Applying to college can feel overwhelming – but it doesn’t have to be, if you stay organized and tackle one task at a time.
Start by deciding where you’ll apply. Then plan to complete all your applications for admission and financial aid well before the deadlines. Some aspects of the process may have changed during the pandemic, so it’s more important than ever to stay organized.
These 10 steps will keep you on track:
Create an email account for your college search.
This will keep all of your important information in one place. You can also create folders within your account to sort the information by school. Be sure to choose a professional-sounding handle and check your account regularly. You’ll be hearing from colleges via email even more during the pandemic.
Make a spreadsheet of the application materials required by the colleges where you’ll be applying.
Include deadlines and each component of the application – and check those off as you collect them. For example, you’ll need to know the type of application the college uses (Common Application, Coalition, ApplyTexas or its own application); deadlines; application materials (transcript, recommendation letter, fee); and how many essays and supplements the school requires.
Some colleges might have a separate application for academic or merit-based scholarships, so add this information to your spreadsheet. (For example, when you apply to St. Edward’s, there’s no separate merit scholarship application, and you’ll be considered automatically based on your admission application.) You should still fill out the FAFSA to be considered for need-based aid. If you are an international student, you will go through a different process, which can be found here.
Add your deadlines to whatever kind of calendar you use – online or hard copy.
Find out whether you’ll need to take the SAT or ACT for the colleges you’re applying to.
This year, many colleges, including St. Edward’s, have adopted a test-optional policy. Their websites will have information explaining whether you should test and whether submitting optional scores will influence your chances of admission.
Request transcripts and recommendation letters.
Find out if the college you’re applying to will allow you to submit an unofficial transcript (one that you send to the college, and that may not be in a sealed envelope from your high school) or if they require an official transcript (sent directly from your school in a sealed envelope). St. Edward’s will accept an unofficial transcript if you’re having trouble getting one sent from your school.
If the application you’re using (such as the Common Application) requires a recommendation letter, ask a teacher or counselor to help you, leaving plenty of time before the deadline. Remember that your favorite teacher might be other students’ favorite, too, and he or she may be getting many requests for letters.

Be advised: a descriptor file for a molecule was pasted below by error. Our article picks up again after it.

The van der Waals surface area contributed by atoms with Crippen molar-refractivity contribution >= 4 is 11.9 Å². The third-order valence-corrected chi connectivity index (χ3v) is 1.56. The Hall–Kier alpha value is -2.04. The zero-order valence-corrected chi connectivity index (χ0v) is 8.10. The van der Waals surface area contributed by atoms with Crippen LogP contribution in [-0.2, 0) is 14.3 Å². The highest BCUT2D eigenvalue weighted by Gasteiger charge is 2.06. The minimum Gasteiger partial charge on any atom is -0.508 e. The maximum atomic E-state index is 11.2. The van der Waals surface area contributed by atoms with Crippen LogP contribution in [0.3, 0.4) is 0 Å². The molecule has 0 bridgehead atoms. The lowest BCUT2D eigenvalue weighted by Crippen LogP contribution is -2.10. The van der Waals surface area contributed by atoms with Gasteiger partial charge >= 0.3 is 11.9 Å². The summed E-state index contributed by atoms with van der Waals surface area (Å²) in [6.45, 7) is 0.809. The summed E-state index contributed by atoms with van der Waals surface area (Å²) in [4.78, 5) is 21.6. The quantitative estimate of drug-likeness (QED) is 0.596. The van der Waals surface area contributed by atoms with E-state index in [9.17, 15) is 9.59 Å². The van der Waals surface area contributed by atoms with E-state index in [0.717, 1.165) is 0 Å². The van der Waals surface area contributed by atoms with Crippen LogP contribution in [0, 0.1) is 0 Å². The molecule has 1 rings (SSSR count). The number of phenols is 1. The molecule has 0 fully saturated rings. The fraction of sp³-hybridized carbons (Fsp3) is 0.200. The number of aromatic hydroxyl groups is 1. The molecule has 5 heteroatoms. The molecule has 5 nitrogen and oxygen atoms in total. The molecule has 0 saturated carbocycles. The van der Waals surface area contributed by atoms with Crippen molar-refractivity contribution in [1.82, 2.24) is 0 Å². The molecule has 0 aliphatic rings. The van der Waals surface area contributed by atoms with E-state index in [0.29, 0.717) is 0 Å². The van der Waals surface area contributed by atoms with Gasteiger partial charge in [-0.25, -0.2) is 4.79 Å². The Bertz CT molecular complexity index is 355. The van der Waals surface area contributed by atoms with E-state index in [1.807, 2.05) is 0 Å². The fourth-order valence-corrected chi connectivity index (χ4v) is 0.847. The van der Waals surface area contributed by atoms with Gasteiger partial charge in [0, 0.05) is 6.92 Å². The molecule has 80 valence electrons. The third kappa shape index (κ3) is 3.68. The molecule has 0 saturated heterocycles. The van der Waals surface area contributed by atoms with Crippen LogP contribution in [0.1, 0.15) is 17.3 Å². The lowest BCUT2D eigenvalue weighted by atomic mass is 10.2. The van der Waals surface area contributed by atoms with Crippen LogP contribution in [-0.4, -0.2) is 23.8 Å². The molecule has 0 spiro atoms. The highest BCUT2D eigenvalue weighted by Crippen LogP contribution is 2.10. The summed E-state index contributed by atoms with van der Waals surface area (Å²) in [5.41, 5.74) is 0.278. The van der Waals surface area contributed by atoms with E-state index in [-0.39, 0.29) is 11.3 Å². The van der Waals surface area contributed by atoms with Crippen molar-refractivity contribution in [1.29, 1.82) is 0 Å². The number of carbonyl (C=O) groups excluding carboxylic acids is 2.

Write your essays and supplements.
If this project feels overwhelming, break it into smaller pieces. For example, you could spend one weekend brainstorming and outlining, and the next two weekends writing two paragraphs each. Leave yourself enough time to have someone else review your essay before you turn it in.
Figure out whether you can use a version of the same supplement response for more than one school. If two schools have very similar questions, but one wants you to answer in 650 words and another has a 250-word limit, write the 650-word version first. Take a break, and then rework it into your 250-word version. An outside reader like a counselor or teacher can help, and Google Docs is great for discussing edits to an essay when you can’t meet face to face. Here are 5 tips for your application essay.
Fill out the FAFSA in the fall of your senior year.
The FAFSA is designed to calculate how much your family can afford to pay for college, and colleges then compare that amount with the total price. The difference between those numbers determines your financial aid package.
This year’s FAFSA asks questions based on your family’s 2019 income. If your financial circumstances have changed because of the pandemic, you’re not alone. At St. Edward’s, each student is assigned a financial services counselor when you apply for admission. We encourage you to make an appointment to talk (via phone or Zoom) with your counselor if the information you reported on your FAFSA is not representative of your current financial reality.
For St. Edward’s, the priority deadline to complete the FAFSA is January 15, but we will continue to award financial aid after that based on availability. Our school code is 003621.
If you are an international student, you will go through a different process. Learn more about completing a CSS Profile and financing a college education.
Like many schools, St. Edward’s provides a net price calculator that gives you an estimate of your total cost and the scholarships and grants you could receive.
Keep learning about the colleges on your shortlist.
Use your calendar or spreadsheet to keep track of the upcoming virtual college fairs, virtual visits, and webinars you plan to attend. Be sure to adjust the time if the college is in a different time zone. Find out if the colleges are offering in-person tours and what safety precautions are required. You can also find out if it’s ok to drive or walk around the campuses of colleges near you, as long as you mask, distance, and stay outside.